Hyperdontia can cause a person to have extra primary or permanent teeth. However, it should be noted that extra primary teeth are more common when it comes to this rare dental condition.

How Can a Person Recognize It?

The symptoms of this condition are pretty obvious. The main symptom is the growth of extra teeth directly behind or close to a person’s usual primary or permanent teeth. In most cases, supernumerary teeth usually appear in adults. It should be stated that they are twice as common in men than they are in women.

Supernumerary Teeth Types and Positions

hyperdontia teeth

Just like regular types of teeth, not all supernumerary teeth are alike. There are many types and they are distinguished by their shape and position.

Here are the known shapes of supernumerary teeth:

  • Supplemental – The extra tooth is a lot similar to the type of tooth near it.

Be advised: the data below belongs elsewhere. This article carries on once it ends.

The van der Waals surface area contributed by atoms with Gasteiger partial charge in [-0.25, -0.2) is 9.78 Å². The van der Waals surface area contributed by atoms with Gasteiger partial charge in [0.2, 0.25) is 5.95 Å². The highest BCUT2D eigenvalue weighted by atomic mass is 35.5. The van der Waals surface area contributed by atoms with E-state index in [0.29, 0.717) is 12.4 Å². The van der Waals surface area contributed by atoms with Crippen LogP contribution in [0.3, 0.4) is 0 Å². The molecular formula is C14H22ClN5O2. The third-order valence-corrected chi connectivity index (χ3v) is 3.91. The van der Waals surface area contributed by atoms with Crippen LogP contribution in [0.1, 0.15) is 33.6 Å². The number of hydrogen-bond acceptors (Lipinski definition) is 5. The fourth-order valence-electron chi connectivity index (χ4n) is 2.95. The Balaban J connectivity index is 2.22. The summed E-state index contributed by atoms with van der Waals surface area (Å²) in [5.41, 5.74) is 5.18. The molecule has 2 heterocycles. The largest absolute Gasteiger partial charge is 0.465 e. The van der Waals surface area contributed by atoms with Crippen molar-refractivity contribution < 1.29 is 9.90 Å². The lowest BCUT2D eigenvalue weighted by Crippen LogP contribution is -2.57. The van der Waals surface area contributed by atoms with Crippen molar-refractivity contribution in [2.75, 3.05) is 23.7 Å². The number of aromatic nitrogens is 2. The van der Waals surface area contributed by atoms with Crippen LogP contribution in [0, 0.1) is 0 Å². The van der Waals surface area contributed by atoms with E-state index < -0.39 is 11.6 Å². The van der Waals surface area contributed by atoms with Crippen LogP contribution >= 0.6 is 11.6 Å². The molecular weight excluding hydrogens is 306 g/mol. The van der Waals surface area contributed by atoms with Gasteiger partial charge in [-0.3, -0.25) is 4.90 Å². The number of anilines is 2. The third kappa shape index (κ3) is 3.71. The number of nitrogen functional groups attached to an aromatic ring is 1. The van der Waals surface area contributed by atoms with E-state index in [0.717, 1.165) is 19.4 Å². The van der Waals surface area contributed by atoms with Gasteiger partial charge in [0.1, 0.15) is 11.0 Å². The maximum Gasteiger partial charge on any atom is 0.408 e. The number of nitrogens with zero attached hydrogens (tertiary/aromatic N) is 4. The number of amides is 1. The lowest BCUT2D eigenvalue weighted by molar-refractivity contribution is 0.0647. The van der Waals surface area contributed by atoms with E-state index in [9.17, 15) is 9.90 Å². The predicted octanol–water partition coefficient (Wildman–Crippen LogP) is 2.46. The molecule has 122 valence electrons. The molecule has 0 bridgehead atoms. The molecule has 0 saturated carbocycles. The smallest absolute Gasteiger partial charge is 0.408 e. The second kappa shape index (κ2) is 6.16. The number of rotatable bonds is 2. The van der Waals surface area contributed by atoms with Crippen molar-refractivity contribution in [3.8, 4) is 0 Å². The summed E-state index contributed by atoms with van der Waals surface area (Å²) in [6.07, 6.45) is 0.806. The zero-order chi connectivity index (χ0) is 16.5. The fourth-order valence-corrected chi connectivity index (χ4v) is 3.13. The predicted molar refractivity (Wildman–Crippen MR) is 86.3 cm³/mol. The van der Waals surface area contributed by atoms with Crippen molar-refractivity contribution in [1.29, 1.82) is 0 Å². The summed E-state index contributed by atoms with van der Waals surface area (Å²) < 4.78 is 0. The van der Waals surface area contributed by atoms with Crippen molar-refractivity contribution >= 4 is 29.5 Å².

• Tuberculate – The extra tooth looks like a tube or a barrel.
  • Compound odontoma – this is a tooth that is made of several small growths located near each other.
  • Complex odontoma – A disordered group of tooth-like tissue growths.
  • Conical, or peg-shaped – The extra tooth has a wide base and a narrow top. This one is easily recognizable because it looks sharp.

Here are the known positions of supernumerary teeth:

  • Paramolar – An extra tooth grows in the back of a person’s mouth, next to one of the molars.
  • Distomolar – A tooth grows in line with the other molars.
  • Mesiodens – An extra tooth grows behind or around a person’s incisors. Dentists claim that this is the most common type of extra tooth.

The Causes of Hyperdontia